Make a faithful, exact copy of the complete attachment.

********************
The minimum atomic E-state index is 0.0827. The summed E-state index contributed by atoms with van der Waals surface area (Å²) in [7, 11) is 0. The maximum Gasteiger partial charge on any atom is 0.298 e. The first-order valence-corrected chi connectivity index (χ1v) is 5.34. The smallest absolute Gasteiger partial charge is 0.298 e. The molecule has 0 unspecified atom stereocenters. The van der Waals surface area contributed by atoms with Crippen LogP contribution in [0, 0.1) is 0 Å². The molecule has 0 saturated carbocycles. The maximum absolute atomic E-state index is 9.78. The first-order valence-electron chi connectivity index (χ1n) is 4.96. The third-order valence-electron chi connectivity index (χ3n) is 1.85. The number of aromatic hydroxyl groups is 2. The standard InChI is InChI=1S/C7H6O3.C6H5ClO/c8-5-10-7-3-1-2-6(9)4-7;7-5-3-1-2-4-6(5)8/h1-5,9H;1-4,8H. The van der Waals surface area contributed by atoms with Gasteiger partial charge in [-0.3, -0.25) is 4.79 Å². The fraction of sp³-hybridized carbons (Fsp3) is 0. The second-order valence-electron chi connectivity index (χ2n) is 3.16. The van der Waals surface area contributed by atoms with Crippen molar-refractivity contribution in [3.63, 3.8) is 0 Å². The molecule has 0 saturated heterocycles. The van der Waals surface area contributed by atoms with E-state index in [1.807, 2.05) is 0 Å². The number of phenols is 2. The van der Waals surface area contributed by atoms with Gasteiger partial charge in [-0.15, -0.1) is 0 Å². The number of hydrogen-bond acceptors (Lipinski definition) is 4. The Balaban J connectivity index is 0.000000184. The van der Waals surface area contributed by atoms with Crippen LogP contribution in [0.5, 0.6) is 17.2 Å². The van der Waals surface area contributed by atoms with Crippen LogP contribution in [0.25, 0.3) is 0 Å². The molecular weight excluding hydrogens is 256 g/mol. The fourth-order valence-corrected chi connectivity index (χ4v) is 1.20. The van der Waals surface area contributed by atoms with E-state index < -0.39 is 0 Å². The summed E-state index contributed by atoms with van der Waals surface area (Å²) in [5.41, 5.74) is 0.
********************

The minimum atomic E-state index is 0.0827. The summed E-state index contributed by atoms with van der Waals surface area (Å²) in [7, 11) is 0. The maximum Gasteiger partial charge on any atom is 0.298 e. The first-order valence-corrected chi connectivity index (χ1v) is 5.34. The smallest absolute Gasteiger partial charge is 0.298 e. The molecule has 0 unspecified atom stereocenters. The van der Waals surface area contributed by atoms with Crippen LogP contribution in [0, 0.1) is 0 Å². The molecule has 0 saturated carbocycles. The maximum absolute atomic E-state index is 9.78. The first-order valence-electron chi connectivity index (χ1n) is 4.96. The third-order valence-electron chi connectivity index (χ3n) is 1.85. The number of aromatic hydroxyl groups is 2. The standard InChI is InChI=1S/C7H6O3.C6H5ClO/c8-5-10-7-3-1-2-6(9)4-7;7-5-3-1-2-4-6(5)8/h1-5,9H;1-4,8H. The van der Waals surface area contributed by atoms with Gasteiger partial charge in [-0.3, -0.25) is 4.79 Å². The fraction of sp³-hybridized carbons (Fsp3) is 0. The second-order valence-electron chi connectivity index (χ2n) is 3.16. The van der Waals surface area contributed by atoms with Crippen molar-refractivity contribution in [3.63, 3.8) is 0 Å². The molecule has 0 saturated heterocycles. The van der Waals surface area contributed by atoms with E-state index in [1.807, 2.05) is 0 Å². The number of phenols is 2. The van der Waals surface area contributed by atoms with Gasteiger partial charge in [-0.15, -0.1) is 0 Å². The number of hydrogen-bond acceptors (Lipinski definition) is 4. The Balaban J connectivity index is 0.000000184. The van der Waals surface area contributed by atoms with Crippen LogP contribution in [0.5, 0.6) is 17.2 Å². The van der Waals surface area contributed by atoms with Crippen LogP contribution in [0.25, 0.3) is 0 Å². The molecular weight excluding hydrogens is 256 g/mol. The fourth-order valence-corrected chi connectivity index (χ4v) is 1.20. The van der Waals surface area contributed by atoms with E-state index < -0.39 is 0 Å². The summed E-state index contributed by atoms with van der Waals surface area (Å²) in [5.41, 5.74) is 0.